Due: October 30th, 2017
Math 142A Assignment 4
Answers to these problems are now available here.
The $\LaTeX$ file used to produce them is here.

Suppose that $(a_n)$ is a bounded sequence.
 Prove that for any $\epsilon > 0$ there are only finitely many indices $j$ for which $a_j > \displaystyle\limsup_{n\to\infty}a_n + \epsilon$.
 Prove that for any $\epsilon > 0$ there are infinitely many indices $j$ for which $a_j > \displaystyle\limsup_{n\to\infty}a_n  \epsilon$.
 Prove that $\displaystyle\limsup_{n\to\infty}a_n$ is the only real number with both of these properties.
 Show that every bounded sequence has a subsequence which converges to its limit superior. (Note that this gives a second proof of the BolzanoWeierstrass Theorem.)

Suppose that $S$ $\subseteq \mathbb{R}$ is a sequentially compact set: that is, every sequence in $S$ has a subsequence which converges to a point in $S$.
Prove the following directly, without appealing to compactness from Section 2.5 of the book.
 Show that $S$ is bounded.
 Show that $S$ is closed.

Suppose that $g : \mathbb{R} \to \mathbb{R}$ is defined as follows:
$$g : x \mapsto \begin{cases}
x + 4a & \text{ if } x \leq 2 \\
ax + 2b & \text{ if } 2 < x \leq 3 \\
2x^2  b & \text{ if } 3 < x.
\end{cases}$$
For what values of $a$ and $b$ is $g$ continuous?

Suppose that $f : \mathbb{R} \to \mathbb{R}$ has the property that for some $M \in \mathbb{R}$ and all $x \in \mathbb{R}$, $f(x) < M$.
Show that $x \mapsto xf(x)$ is continuous at $0$.

Suppose that $f : [a, b] \to \mathbb{R}$ is continuous.
Show that there is some $M \in \mathbb{R}$ such that $f(x) < M$ for all $x \in [a, b]$.
(Hint: if not, show that there is a sequence of points $(x_n)$ so that $f(x_n) > n$...)

Bonus:
Let $K \subset \mathbb{R}$.
An open cover of $K$ is a (possibly infinite) set $\mathcal{U}$ of open subsets of $\mathbb{R}$, such that
$$K \subseteq \bigcup_{U \in \mathcal{U}} U.$$
That is, every point $x \in K$ is contained in at least one element of $\mathcal{U}$.
A subcover of $\mathcal{U}$ is a subset $\mathcal{U}' \subseteq \mathcal{U}$ which is still an open cover of $K$.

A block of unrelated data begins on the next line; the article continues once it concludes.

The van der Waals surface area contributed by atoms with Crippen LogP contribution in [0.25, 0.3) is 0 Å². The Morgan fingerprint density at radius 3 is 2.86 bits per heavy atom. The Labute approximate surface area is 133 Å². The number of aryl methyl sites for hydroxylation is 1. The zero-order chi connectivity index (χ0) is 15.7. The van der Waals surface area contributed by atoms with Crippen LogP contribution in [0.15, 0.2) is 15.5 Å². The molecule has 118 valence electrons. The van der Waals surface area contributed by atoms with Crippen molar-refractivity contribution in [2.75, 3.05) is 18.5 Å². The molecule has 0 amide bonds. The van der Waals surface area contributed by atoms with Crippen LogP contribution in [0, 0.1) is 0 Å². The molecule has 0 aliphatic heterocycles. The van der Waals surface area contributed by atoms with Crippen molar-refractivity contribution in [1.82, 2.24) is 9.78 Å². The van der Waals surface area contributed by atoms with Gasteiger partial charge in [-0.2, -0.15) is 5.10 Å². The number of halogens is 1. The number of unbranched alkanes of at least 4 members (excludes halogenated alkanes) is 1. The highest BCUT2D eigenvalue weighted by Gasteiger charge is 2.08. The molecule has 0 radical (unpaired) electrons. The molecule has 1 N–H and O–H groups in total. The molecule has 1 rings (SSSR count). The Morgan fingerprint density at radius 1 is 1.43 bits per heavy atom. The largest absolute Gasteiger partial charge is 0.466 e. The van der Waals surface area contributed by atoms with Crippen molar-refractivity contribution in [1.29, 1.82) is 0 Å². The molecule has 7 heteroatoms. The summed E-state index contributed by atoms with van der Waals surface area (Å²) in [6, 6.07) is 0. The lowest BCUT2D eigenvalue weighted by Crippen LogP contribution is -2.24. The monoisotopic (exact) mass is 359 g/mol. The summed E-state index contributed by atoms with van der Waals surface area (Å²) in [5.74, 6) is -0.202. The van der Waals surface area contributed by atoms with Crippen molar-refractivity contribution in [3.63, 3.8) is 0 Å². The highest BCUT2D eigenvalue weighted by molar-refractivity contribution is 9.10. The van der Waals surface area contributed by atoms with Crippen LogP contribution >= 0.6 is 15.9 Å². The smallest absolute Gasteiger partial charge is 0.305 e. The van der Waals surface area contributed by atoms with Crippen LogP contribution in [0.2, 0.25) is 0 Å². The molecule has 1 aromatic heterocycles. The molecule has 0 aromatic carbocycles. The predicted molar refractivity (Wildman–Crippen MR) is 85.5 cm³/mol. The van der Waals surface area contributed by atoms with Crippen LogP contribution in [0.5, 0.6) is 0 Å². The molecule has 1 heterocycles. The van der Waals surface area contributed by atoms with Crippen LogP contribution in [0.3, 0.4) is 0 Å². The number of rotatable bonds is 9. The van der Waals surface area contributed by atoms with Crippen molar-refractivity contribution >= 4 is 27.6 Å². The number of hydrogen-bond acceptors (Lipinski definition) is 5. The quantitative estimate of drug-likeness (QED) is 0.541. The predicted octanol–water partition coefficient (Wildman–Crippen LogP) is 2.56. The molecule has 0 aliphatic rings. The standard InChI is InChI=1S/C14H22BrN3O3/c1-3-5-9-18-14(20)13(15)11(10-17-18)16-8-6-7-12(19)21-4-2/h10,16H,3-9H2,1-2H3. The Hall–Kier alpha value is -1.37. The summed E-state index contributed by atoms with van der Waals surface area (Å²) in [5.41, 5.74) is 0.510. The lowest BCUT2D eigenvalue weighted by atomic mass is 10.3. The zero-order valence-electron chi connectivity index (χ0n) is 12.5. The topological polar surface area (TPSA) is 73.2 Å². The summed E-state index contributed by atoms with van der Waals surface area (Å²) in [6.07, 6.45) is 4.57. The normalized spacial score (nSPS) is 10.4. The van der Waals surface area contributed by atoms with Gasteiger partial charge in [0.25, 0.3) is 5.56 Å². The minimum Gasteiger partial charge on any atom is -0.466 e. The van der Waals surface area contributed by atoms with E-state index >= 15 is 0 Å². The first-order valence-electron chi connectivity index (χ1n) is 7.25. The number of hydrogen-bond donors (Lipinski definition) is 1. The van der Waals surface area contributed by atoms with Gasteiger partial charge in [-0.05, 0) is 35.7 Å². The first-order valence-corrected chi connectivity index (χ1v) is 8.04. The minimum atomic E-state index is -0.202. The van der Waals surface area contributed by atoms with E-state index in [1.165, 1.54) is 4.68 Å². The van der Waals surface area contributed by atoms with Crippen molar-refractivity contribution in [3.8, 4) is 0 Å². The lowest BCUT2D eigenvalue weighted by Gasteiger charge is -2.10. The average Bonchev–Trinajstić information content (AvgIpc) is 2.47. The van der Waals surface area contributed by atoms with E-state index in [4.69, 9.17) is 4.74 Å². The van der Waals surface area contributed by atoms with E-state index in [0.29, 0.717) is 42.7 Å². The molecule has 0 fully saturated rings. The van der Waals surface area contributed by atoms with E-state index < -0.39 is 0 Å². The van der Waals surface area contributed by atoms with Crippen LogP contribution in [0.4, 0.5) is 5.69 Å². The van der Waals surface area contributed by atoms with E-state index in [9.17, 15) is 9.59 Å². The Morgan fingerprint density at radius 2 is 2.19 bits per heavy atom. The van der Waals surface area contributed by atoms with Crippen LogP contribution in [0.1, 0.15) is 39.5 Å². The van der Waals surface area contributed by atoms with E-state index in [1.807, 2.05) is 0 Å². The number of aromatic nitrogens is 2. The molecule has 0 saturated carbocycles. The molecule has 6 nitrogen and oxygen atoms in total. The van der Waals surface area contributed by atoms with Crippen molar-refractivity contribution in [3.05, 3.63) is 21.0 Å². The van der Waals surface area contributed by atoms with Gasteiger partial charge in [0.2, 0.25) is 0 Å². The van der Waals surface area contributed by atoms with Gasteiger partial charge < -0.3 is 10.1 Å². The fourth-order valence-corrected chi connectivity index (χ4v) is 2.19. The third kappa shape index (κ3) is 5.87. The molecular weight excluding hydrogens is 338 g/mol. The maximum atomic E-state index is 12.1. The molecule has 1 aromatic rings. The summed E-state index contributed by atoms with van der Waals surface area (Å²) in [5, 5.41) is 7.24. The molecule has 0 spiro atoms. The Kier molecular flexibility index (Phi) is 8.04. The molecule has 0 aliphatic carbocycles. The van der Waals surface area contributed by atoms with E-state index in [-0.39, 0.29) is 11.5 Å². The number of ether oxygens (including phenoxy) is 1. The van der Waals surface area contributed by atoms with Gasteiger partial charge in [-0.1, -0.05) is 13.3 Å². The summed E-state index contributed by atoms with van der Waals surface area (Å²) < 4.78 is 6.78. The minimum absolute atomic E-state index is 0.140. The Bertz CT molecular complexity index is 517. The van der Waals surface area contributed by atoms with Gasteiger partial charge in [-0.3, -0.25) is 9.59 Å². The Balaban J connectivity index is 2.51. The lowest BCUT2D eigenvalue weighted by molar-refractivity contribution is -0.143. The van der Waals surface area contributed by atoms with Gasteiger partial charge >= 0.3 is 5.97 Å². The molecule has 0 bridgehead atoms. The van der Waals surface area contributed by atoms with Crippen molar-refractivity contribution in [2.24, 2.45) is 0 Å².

The set $K$ is said to be compact if every open cover of $K$ has a finite subcover  that is, if finitely many sets in any open cover suffice to cover $K$.
 Show that if $K$ is compact, then $K$ is closed and bounded.
 Show that the intersection of a closed set and a compact set is compact.
 Show that the interval $[0, 1]$ is compact. (Hint: if it is not, there is some open cover $\mathcal{U}$ with no finite subcover; show that for such a cover, there is a nested sequence of shrinking closed subintervals, none of which have a finite cover by elements of $\mathcal{U}$, and look at their intersection.)
 Conclude that if $K$ is closed and bounded, then $K$ is compact.
We have shown here that for subsets of $\mathbb{R}$, compact is equivalent to sequentially compact.
It turns out that both of these notions may be extended to more complicated settings, in which they are no longer equivalent.
It turns out that this is the content of Section 2.5 of the text book.
The new bonus problem is below.
However, the above are still fun to try to work out without reading the book.

Bonus:
Consider the function $f : \mathbb{R} \to \mathbb{R}$ defined as follows:
$$ f : x \mapsto \begin{cases}
0 & \text{ if } x \notin \mathbb{Q} \\
1 & \text{ if } x = 0 \\
\frac{1}{q} & \text{ if } x = \frac{p}{q} \text{ with } p > 0,\,p, q \in \mathbb{Z}, \text{ and } \mathrm{gcd}(p, q) = 1.
\end{cases}$$
Show that $f$ is continuous at every irrational, and discontinuous at every rational.
Bonus bonus:
Is there a function which is continuous at every rational and discontinuous at every irrational? (This one is quite difficult.)